In addition to the abovementioned variables directly related to health, the following socioeconomic variables are also included in the regression analysis: FLABOUR, POPD, and UNEMPLOY. FLABOUR denotes the percentage of female labour in the productive female population (age 15 - 64). This is one measure of the labour force participation rate of women, and we expect that a rise in this measure stimulates health expenditures due to increased household income. Following Crivelli et al. [23] , we consider population density (POPD) as a proxy for the advancement of urbanization. A high population density is hazardous to human health, and it seems probable that rising health costs would follow. However, urbanization undoubtedly also leads to improvements in public health, which may decrease health expenditures. Accordingly, the influence of urbanization measured by population density should be judged in light of the empirical results presented below. Unemployment rate (UNEMPLOY) is a variable that reflects the macroeconomic environment. As Mosca [22] pointed out, a rise in this rate has a strong impact on human health and thus increases health costs.

When studying health expenditure determinants, it is important to include factors related to medical care technology into the regression equation. As Newhouse [24] noted, technological change in the health care sector conceivably has a significant impact on health costs because of its cost-increasing nature. Unless taking on a residual approach to technological change, however, assessing the impact of medical care technologies is difficult. If we tentatively restrict technological factors to medical equipment, we fail to extract sufficient samples for

Table 1. List of variables.

computed tomography (CT) scanners and magnetic resonance imageing (MRI) in the current OECD Health Data. Thus, we employ an indirect and simple approach that evaluates the effects of medical care technologies. Fol- lowing Crivelli et al. [23] , Mosca [22] , and others, we include a time variable (TIME) in the regression equation. This variable is specified as a linear trend over time. We can interpret a positive coefficient for TIME to be an indication that technological change leads to an increase in health costs.

The above are all of the variables used in this study. Summary statistics for 25 countries over the period 1985- 2006 are reported in Table 2. Note that, in the FE model, the status of coverage may be eliminated as a fixed ef- fect. Accordingly, we estimate the FE model without DCOVER.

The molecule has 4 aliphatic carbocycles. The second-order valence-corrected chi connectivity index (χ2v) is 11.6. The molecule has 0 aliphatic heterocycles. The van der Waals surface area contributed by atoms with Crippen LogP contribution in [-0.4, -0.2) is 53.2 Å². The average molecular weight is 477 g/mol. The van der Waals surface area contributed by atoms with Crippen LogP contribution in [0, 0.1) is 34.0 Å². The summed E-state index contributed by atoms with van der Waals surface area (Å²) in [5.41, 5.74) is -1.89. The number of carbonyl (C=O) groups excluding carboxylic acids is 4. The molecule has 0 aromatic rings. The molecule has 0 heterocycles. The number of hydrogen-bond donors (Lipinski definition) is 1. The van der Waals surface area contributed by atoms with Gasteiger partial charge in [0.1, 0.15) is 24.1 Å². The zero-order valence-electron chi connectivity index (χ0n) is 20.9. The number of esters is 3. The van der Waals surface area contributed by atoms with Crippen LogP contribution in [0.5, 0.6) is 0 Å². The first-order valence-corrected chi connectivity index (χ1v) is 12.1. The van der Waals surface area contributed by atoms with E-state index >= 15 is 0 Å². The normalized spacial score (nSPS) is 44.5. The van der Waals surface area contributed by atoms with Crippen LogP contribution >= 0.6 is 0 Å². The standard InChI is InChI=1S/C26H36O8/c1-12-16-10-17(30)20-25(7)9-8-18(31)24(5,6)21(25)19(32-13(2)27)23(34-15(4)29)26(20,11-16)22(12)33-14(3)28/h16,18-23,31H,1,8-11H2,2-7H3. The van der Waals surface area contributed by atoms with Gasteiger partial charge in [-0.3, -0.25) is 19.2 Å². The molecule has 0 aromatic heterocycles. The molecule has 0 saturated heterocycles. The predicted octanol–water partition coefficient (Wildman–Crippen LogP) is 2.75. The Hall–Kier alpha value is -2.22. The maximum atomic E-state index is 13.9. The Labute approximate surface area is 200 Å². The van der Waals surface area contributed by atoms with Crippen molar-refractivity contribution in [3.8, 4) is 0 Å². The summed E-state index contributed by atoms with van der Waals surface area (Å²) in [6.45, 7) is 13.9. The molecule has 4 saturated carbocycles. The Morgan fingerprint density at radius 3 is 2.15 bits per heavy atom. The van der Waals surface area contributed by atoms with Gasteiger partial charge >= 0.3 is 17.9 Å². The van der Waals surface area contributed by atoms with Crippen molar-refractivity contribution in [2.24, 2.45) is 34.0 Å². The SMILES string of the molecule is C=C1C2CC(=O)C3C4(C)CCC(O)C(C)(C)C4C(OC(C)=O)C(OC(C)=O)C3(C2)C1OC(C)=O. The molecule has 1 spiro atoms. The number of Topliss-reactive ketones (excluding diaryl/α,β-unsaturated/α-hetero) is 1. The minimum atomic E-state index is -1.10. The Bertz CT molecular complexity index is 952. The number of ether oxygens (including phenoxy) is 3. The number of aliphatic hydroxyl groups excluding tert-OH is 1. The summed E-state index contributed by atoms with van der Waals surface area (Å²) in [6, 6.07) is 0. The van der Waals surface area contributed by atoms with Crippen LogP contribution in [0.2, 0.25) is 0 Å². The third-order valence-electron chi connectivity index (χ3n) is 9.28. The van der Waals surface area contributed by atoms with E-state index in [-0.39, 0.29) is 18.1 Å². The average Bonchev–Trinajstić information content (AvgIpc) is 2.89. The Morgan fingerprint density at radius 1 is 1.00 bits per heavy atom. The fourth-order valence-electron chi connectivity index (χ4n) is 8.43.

3. Estimation Results

3.1. Benchmark Estimations

Table 3 shows benchmark estimation results from variations of Equation (1). Columns (1a)-(1c) show a set of standard panel estimations: pooled, FE, and RE. As is well known, by practicing a series of unified tests we can select a suitable model. The choice between the pooled and FE models is examined by an F test. Along this line, the choice between the pooled and RE models is examined by the Breusch and Pagan (B-P) test, based on the Lagrange multiplier (LM) statistic.8 Finally, a comparison between the FE and RE models is conducted by using the Hausman test.9 According to the test results shown at the bottom of Table 3 (we report the p-value corres- ponding to each test), the FE model is the preferred specification, so we start with a detailed exploration of the results in Column (1b).10

Income elasticity corresponding to the estimated coefficient of GDP is smaller than unity, suggesting that health care service is a necessary good. More concretely, a 1% point increase in GDP leads to health expendi- tures increasing by 0.95% points, and the coefficient is statistically significant at the 1% level. Some early stu- dies at macro or national levels have claimed that income elasticity is greater than unity (i.e., a luxury good), but characteristics of a non-luxury good for health care have been proposed in the literature, including the relatively recent contributions of Gerdtham et al. [6] , Mosca [22] , and others.